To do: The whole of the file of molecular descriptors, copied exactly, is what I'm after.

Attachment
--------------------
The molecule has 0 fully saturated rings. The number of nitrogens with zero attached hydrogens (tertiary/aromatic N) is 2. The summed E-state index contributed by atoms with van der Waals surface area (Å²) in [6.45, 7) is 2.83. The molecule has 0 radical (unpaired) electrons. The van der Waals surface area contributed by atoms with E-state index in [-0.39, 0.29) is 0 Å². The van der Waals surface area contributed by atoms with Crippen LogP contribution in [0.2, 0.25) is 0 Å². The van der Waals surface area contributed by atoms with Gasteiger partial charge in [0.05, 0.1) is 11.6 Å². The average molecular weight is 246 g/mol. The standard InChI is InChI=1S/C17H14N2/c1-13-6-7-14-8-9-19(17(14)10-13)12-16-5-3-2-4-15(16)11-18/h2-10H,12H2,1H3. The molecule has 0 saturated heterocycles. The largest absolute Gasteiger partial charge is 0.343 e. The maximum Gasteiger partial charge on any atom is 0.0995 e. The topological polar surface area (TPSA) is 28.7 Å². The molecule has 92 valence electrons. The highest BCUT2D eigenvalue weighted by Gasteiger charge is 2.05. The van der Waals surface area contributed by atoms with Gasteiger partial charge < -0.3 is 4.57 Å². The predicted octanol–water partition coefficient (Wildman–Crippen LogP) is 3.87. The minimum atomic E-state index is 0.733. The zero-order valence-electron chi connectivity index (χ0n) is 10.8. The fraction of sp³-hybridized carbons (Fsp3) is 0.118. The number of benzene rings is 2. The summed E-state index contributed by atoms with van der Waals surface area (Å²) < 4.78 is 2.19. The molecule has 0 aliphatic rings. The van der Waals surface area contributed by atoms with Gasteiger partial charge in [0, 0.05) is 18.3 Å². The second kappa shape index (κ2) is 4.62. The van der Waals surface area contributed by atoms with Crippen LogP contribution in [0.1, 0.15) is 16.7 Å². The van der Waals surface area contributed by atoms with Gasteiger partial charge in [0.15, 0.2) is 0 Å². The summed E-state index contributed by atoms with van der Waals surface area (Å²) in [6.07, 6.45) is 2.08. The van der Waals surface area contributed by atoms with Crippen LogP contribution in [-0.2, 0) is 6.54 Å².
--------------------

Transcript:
The molecule has 0 fully saturated rings. The number of nitrogens with zero attached hydrogens (tertiary/aromatic N) is 2. The summed E-state index contributed by atoms with van der Waals surface area (Å²) in [6.45, 7) is 2.83. The molecule has 0 radical (unpaired) electrons. The van der Waals surface area contributed by atoms with E-state index in [-0.39, 0.29) is 0 Å². The van der Waals surface area contributed by atoms with Crippen LogP contribution in [0.2, 0.25) is 0 Å². The van der Waals surface area contributed by atoms with Gasteiger partial charge in [0.05, 0.1) is 11.6 Å². The average molecular weight is 246 g/mol. The standard InChI is InChI=1S/C17H14N2/c1-13-6-7-14-8-9-19(17(14)10-13)12-16-5-3-2-4-15(16)11-18/h2-10H,12H2,1H3. The molecule has 0 saturated heterocycles. The largest absolute Gasteiger partial charge is 0.343 e. The maximum Gasteiger partial charge on any atom is 0.0995 e. The topological polar surface area (TPSA) is 28.7 Å². The molecule has 92 valence electrons. The highest BCUT2D eigenvalue weighted by Gasteiger charge is 2.05. The van der Waals surface area contributed by atoms with Gasteiger partial charge < -0.3 is 4.57 Å². The predicted octanol–water partition coefficient (Wildman–Crippen LogP) is 3.87. The minimum atomic E-state index is 0.733. The zero-order valence-electron chi connectivity index (χ0n) is 10.8. The fraction of sp³-hybridized carbons (Fsp3) is 0.118. The number of benzene rings is 2. The summed E-state index contributed by atoms with van der Waals surface area (Å²) < 4.78 is 2.19. The molecule has 0 aliphatic rings. The van der Waals surface area contributed by atoms with Gasteiger partial charge in [0, 0.05) is 18.3 Å². The second kappa shape index (κ2) is 4.62. The van der Waals surface area contributed by atoms with Crippen LogP contribution in [0.1, 0.15) is 16.7 Å². The van der Waals surface area contributed by atoms with Gasteiger partial charge in [0.15, 0.2) is 0 Å². The summed E-state index contributed by atoms with van der Waals surface area (Å²) in [6.07, 6.45) is 2.08. The van der Waals surface area contributed by atoms with Crippen LogP contribution in [-0.2, 0) is 6.54 Å².